Differential Expression of HER2 and SKP2 in Benign and Malignant Colorectal Lesions

Document Type : Research Articles


1 Department of Pathology, Theodor Bilharz Research Institute, Imbaba, Giza, Egypt.

2 Department of Gastroenterology and Hepatology, Theodor Bilharz Research Institute, Imbaba, Giza, Egypt.

3 Department of Pathology, Faculty of Medicine, Cairo University, Giza, Egypt.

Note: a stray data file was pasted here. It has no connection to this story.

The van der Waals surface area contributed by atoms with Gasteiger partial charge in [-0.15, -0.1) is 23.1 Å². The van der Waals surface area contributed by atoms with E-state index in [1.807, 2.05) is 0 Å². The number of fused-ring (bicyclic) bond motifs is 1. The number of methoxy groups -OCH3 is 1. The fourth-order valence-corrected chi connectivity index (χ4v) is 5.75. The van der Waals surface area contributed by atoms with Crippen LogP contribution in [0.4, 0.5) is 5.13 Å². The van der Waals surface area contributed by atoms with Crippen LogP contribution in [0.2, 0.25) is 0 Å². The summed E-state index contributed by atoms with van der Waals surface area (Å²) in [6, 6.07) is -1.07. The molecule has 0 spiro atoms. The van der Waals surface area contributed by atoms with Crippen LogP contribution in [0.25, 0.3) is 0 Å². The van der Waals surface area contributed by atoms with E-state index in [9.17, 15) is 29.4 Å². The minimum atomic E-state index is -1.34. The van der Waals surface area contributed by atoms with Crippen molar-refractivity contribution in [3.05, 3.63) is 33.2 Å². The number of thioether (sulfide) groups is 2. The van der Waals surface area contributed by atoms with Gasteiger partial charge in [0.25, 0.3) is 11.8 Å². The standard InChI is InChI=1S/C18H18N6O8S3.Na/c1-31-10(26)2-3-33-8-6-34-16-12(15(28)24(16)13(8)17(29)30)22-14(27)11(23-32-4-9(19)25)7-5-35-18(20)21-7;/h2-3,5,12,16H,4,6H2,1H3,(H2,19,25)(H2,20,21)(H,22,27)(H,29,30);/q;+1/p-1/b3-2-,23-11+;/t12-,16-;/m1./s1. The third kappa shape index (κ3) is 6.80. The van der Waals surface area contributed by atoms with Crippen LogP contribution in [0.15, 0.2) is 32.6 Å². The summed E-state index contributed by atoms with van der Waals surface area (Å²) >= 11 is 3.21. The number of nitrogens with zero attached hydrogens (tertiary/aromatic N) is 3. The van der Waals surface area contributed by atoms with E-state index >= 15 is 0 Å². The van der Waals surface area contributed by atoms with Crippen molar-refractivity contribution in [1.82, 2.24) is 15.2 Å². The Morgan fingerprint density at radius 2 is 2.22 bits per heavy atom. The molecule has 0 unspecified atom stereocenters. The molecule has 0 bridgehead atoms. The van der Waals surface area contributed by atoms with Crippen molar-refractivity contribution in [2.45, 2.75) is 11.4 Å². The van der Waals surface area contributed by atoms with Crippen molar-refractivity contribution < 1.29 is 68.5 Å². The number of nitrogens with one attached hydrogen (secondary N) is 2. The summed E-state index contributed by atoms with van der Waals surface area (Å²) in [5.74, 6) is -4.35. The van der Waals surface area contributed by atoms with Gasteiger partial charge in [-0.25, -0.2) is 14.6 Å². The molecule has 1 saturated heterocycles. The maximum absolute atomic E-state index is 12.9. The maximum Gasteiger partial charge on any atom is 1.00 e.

Background: Colorectal cancer (CRC) is the fourth most common cancer worldwide. Both HER2 and SKP2 have a carcinogenic role in CRC making them attractive targets for tailored treatment. This work aims to correlate HER2 and SKP2 protein expression as well as HER2 gene amplification with clinicopathological parameters aiming at identifying potential candidates for targeted therapy. Methods: This Study was conducted on 127 paraffin-embedded tissue samples of different colorectal lesions [controls, chronic colitis, ulcerative colitis (UC), hyperplastic polyps (HPs), adenomas and CRCs] to investigate HER2 and SKP2 expression by immunohistochemistry (IHC), Selected CRC cases [equivocal (2+) and positive (3+) by IHC] were further evaluated by ISH (CISH and SISH ) to assess HER2 gene amplification. Results: Chronic colitis, UC, HPs and adenomas were HER2-negative. HER2 positivity (scores 2+ and 3+) was found only in15% of CRCs. Both SISH and CISH showed the same results with high concordance as 66.7% of equivocal and 100% of positive cases showed amplification of HER2 gene. SKP2 positivity was detected in 26.7% and 45% of adenomas and CRCs respectively, while other studied groups were negative. A significant correlation was noted between HER2 and SKP2 expression. Conclusion: A small percent of CRCs exhibited HER2 gene amplification, which would be potential candidates for anti HER2 therapy whereas IHC could be a primary screening test for patient selection. A potential carcinogenic role of SKP2 was suggested by the findings that SKP2 expression was undetectable in normal colonic mucosa but significantly increases from adenoma to carcinoma, hoping adenoma patients to get benefit from targeted therapy.


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